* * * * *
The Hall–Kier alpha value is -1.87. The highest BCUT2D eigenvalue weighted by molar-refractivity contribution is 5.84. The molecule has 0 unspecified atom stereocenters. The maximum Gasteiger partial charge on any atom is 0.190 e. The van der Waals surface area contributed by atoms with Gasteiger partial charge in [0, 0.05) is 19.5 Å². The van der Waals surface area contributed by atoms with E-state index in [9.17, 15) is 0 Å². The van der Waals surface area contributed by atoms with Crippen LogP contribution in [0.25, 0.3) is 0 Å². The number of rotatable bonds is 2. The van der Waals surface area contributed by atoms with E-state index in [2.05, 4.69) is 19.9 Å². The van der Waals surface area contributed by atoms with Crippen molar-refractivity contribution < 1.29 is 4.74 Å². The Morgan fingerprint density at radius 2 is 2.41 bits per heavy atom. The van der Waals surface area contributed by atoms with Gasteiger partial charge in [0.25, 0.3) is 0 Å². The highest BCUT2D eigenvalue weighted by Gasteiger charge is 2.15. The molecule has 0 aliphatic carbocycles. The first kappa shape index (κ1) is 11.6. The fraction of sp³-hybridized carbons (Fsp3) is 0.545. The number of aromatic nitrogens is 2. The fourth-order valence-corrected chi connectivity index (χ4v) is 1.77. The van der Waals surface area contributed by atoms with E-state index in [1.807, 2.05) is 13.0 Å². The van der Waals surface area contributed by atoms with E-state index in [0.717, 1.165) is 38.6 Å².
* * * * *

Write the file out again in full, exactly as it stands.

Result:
The Hall–Kier alpha value is -1.87. The highest BCUT2D eigenvalue weighted by molar-refractivity contribution is 5.84. The molecule has 0 unspecified atom stereocenters. The maximum Gasteiger partial charge on any atom is 0.190 e. The van der Waals surface area contributed by atoms with Gasteiger partial charge in [0, 0.05) is 19.5 Å². The van der Waals surface area contributed by atoms with E-state index in [9.17, 15) is 0 Å². The van der Waals surface area contributed by atoms with Crippen LogP contribution in [0.25, 0.3) is 0 Å². The number of rotatable bonds is 2. The van der Waals surface area contributed by atoms with E-state index in [2.05, 4.69) is 19.9 Å². The van der Waals surface area contributed by atoms with Crippen molar-refractivity contribution < 1.29 is 4.74 Å². The Morgan fingerprint density at radius 2 is 2.41 bits per heavy atom. The van der Waals surface area contributed by atoms with Gasteiger partial charge in [0.25, 0.3) is 0 Å². The highest BCUT2D eigenvalue weighted by Gasteiger charge is 2.15. The molecule has 0 aliphatic carbocycles. The first kappa shape index (κ1) is 11.6. The fraction of sp³-hybridized carbons (Fsp3) is 0.545. The number of aromatic nitrogens is 2. The fourth-order valence-corrected chi connectivity index (χ4v) is 1.77. The van der Waals surface area contributed by atoms with E-state index in [1.807, 2.05) is 13.0 Å². The van der Waals surface area contributed by atoms with E-state index in [0.717, 1.165) is 38.6 Å².